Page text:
Thursday, March 12

Dressed Spanish Olives

Dressed Spanish Olives [enlarge]

Lets talk about food today, about one of the cornerstones of the traditional Mediterranean diet: olives. In Spanish they are called aceitunas derived from aceite which means oil. In Catalan we call it olives too, with the stress on the i, being oli the word used to designate such oleaginous liquid. The scientific name, Olea europaea, speaks for itself about the final product obtained from the fruit and the origin and habitat of this tree. There are different kinds of olives with some peculiar names many times conditioned by the region where they are grown.

Green olives as the name suggests are picked from the tree before they ripen. Black olives are then the ripe ones, to be more precise, those ripened on the tree. There are about 14 varieties classified in Spain: Blanqueta, Callosina, Arbequina, Gordal sevillana, Cornicabra, Manzanilla cacereña, Villalonga, Serrana de Espadán, Morrut, Changlot Real, Canetera, Alfafara, Hojiblanca, Carrasqueño de Córdoba with a whole lot of local synonyms. No need to say that other countries in the Mediterranean like Italy, Greek, Syria, Turkey have their own.

Before serving the olives, some preparation is required to get rid of their normal bitterness. You may buy them canned or bottled but there's the possibility of dressing them on your own. Green olives like the ones you see in the image, acquire that final salty spicy flavor from the extra ingredients people put into the dressing. Don't bother taking those in the bottle to make your own home-made concoction. You need them clean to start with, without previous treatment although it says they are salt free. Once you manage to buy them free of salt, you put them in water to get rid of the bitter taste, change the liquid every 12 hours till the greenest of them tastes sweet. If you don't cut them into halves or squeeze them first the process will take longer. The more you squeeze the shorter the time. The container where you place the olives must not be made of metal nor should you use any metal object or your hands to remove. Once sweet, they are ready to take that dressing. The dressing is applied by layers and shall cover the content. They will acquire maximum flavor in about a week. The ingredients depend on you although there is a certain limitation of course. You may use garlic, thyme, laurel, oregano, paprika, cumin, fennel, orange shells. Remember the basis is water but you can add lemon and/or vinegar. I am not a cook myself and cannot take responsibilities for the right results here but in essence, you may come up with some tasty aceitunas aliñadas in the end.

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Blogger Kuanyin Moi said...

Your photo and commentary has started an olive craving for me! It's so hard to get the great ones over here! You're so lucky!

6:25 PM  
Blogger Carlos Lorenzo said...

Yum yum. That was fast! How did u find me. Twitter?

6:26 PM  
Anonymous Foodie McBody said...

What, I didn't know that, about green and black olives!! I thought they came from different kinds of trees. And what makes the different shapes? (small round vs big oval) Is THAT because of different trees?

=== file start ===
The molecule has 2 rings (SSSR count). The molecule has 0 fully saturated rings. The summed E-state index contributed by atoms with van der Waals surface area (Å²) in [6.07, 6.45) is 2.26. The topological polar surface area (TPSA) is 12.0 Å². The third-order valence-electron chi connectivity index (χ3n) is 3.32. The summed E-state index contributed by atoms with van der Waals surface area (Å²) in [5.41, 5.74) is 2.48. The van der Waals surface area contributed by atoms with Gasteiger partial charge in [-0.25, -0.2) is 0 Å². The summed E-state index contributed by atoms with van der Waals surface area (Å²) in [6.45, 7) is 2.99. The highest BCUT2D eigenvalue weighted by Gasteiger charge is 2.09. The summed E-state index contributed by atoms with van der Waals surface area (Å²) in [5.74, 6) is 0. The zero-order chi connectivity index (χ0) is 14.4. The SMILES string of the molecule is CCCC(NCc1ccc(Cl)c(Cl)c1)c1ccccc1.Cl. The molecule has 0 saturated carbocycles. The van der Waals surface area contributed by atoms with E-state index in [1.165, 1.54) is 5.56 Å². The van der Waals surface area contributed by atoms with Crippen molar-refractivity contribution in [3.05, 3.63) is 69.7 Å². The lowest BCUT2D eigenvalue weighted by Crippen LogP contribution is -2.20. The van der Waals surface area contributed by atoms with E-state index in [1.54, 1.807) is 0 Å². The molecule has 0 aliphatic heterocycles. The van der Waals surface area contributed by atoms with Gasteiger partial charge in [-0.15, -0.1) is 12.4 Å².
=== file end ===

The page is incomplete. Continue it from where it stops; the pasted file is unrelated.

Mmmmm, I LOVE olives..... my favorite are the black, wrinkly, super salty kind.

11:49 PM  
Blogger Barb said...

love the photo and the information on olives,my husband lived in Rota for two years while in the navy and has fond memories of Spain,I can't wait to visit....Barb

1:17 AM  
Blogger Lydia said...

Great image and such interesting information. I had no idea of the preparation for green olives. A local grocer in our town has an "olive bar" with a nice variety of olives. They are quite expensive, and now I understand why!
(Olive oil is a staple in my diet....couldn't live without it. :)

8:03 AM  
Anonymous bruno said...

mediterian food is best food in the world. my favorite is greek but italian and spanish is tasteful also.
lovely image!

5:25 PM  
Blogger Carlos Lorenzo said...

Foodie...I don't like black olives at all. People seem to enjoy them and I don't see what they find good in them :)
Barb, never been near Rota. Well, I have been in Huelva, Doñana park which is near, but never in Rota, Cádiz. Nice places to visit and eat!

7:11 PM  
Blogger Carlos Lorenzo said...

Hi Lydia. I didn't know olive oil was that extended now. I always thought you would prefer other kinds like sunflower oil. Where is it from? Italian or Spanish? Olive oil is excellent for salads and much healthier. We use sunflower for the deep fryer only.

7:18 PM  
Blogger Carlos Lorenzo said...

Hermes (not profile available) said this:

Barcelona is a formidable city with each building more beautiful than the other... which one would you photograph? It is my most favourite city. Your blogs are really outstanding

Carlos said this: I liked all the great comments but I decided to quote you cause your blogger profile is not available. Thanks for your patience and understanding.

1:03 AM  
Anonymous Lifecruiser Travel Blog said...

Now you really made me drool big, because olives is one of my passions!!! I can't live without them.

Though it's very difficult to find really good ones. I don't like when they stuff them with anchova though, which often is the case in Spain, I've noticed.

I had no idea that you had so many different ones over there. I'd love to taste them all.

11:17 PM  

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